Bulgaria, once best friend, faces Russia


SHIPKA, BULGARIA — A week after Russia’s invasion of Ukraine, the Moscow ambassador to Bulgaria died here in memory of a Tsar-era Russian soldier who climbed a snow-capped mountain pass for Bulgaria’s independence in the 19th century.

But today’s concerns quickly dissipated. Ambassador Efforts to Remind Bulgaria of Bulgaria’s Debt to Russia. On the same day, Bulgaria announced that it had expelled two diplomats on charges of espionage and had arrested a senior military officer on charges of espionage in Russia.

In the weeks that followed, Moscow, long considered Europe’s most ardent and trusted friend, joined Bulgaria with fellow members of the European Union. Stronger economic sanctions against RussiaIt offered to repair broken military helicopters and tanks for Ukraine and expelled more Russian diplomats.

“Traditionally, Russia has always had a lot of influence here, but we’ve given them a big surprise,” Prime Minister Kiril Petkov said in an interview in Sofia, the Bulgarian capital, last week. “They don’t understand what happened,” he added.

The sharp deterioration in relations with Bulgaria, a symbolically important country due to its poor but historically close ties to Russia, shows just how far the invasion of Ukraine, ordered by President Vladimir V. Putin, has turned not only on the battlefield but also on the battlefield.

Furious at the arrogance of a volatile friend, Russia abruptly stopped Gazprom’s supply of natural gas to Bulgaria last month, making it, along with Poland, a Balkan ally targeted by Moscow’s energy weapons.

At the same time, Moscow launched a cyberattack that attacked the servers of a Bulgarian state-owned energy company and disrupted pension payments through the postal service, Petkov said. “Right now, we are under serious attack,” he said, explaining that it was an obvious “attempt to derail our government” by fostering domestic unrest.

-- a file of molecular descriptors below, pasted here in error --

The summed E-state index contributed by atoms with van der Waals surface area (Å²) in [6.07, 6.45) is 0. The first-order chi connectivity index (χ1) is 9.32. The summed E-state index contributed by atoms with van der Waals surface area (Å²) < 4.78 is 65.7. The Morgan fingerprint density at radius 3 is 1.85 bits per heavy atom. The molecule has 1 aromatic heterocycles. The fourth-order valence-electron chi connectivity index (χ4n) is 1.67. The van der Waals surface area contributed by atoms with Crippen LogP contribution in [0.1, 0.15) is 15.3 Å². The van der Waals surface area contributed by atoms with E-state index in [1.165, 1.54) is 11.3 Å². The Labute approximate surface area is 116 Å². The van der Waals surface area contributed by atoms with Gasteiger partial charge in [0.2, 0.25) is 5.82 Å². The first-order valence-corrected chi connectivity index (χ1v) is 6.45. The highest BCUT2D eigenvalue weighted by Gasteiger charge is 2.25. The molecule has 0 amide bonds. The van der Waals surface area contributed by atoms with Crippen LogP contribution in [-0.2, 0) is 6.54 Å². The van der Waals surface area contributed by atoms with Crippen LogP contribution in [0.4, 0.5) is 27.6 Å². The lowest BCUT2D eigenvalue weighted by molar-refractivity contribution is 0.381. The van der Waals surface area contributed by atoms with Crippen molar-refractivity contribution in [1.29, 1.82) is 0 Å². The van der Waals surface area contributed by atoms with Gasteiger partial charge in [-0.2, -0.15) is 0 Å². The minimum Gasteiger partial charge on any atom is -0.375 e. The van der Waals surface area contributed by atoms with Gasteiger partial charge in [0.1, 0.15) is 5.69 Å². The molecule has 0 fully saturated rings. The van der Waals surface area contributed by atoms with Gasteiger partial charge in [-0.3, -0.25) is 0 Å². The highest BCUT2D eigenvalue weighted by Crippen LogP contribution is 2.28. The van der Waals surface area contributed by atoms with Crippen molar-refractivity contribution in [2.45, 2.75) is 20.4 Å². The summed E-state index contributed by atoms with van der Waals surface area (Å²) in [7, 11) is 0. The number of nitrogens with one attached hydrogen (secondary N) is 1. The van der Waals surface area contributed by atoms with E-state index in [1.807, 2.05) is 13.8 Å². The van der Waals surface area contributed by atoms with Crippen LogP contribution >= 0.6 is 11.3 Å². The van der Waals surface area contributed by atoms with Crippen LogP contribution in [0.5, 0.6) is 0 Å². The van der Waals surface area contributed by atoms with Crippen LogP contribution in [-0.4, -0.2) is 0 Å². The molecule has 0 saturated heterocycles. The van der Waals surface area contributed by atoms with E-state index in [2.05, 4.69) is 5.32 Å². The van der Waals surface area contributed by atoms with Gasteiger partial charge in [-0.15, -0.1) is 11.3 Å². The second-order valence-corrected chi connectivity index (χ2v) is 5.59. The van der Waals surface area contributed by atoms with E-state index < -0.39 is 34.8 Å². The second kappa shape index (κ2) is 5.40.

“They’re trying to set an example for us,” Petkov said. Russia explained Russia’s energy pressure, explaining that it was intended to create a situation where “energy prices skyrocket and our government collapses.”

Whether Petrkov’s already fragile coalition government, formed after unconclusive elections in November, can now survive remains to be seen, with the help of the European Union (EU), which Bulgaria joined in 2007, and the United States, tying alternative energy sources together. It largely depends on your abilities. . Petkov visited Washington this week, where Vice President Kamala Harris promised “American solidarity against recent Russian attempts to use energy as a weapon.”

Bulgaria’s Finance Minister and Deputy Prime Minister Assen Vassilev has argued that Bulgaria is already well on its way to securing an alternative gas supply by transporting it north of Bulgaria via pipeline from Azerbaijan and via liquefied natural gas to a nearby Greek terminal. .

“It’s clear to us that Gazprom is now a thing of the past,” Vassilev said in an interview. He added that Moscow used its hands excessively, promptly urging the normally hostile Balkans into joint action to face the risk of a sudden supply cut by Russia.

“This gives a lot of hope that gas weapons will backfire as well as paper tigers,” he said.

What is already clear from the rift between Bulgaria and Russia is that Russia’s shaky progress on the Ukrainian battlefield has often been accompanied by self-inflicted setbacks on the diplomatic front.

Moscow has stalled China and has garnered support in parts of Africa and Latin America, but has shown an incredible ability to marginalize people and lose friends elsewhere.

For example, Russian Foreign Minister Sergei V. Lavrov recently angered many in Israel, most of whom were sitting on the fringes of the Ukraine war, by claiming that Jews were “the greatest anti-Semitic” and that Hitler was right. Jewish origins. President Putin apologized to Israel for the remarks.

Russian ambassador to Sofia Eleonora Mitrofanova scored an own goal for describing Bulgaria as America’s “bed toilet”.

Bulgaria’s prime minister, Petrkov, said he called the ambassador to protest her remarks and received an apology.

He added that he was still dissatisfied with the Moscow envoy “behaving like a propaganda machine and not a diplomat.”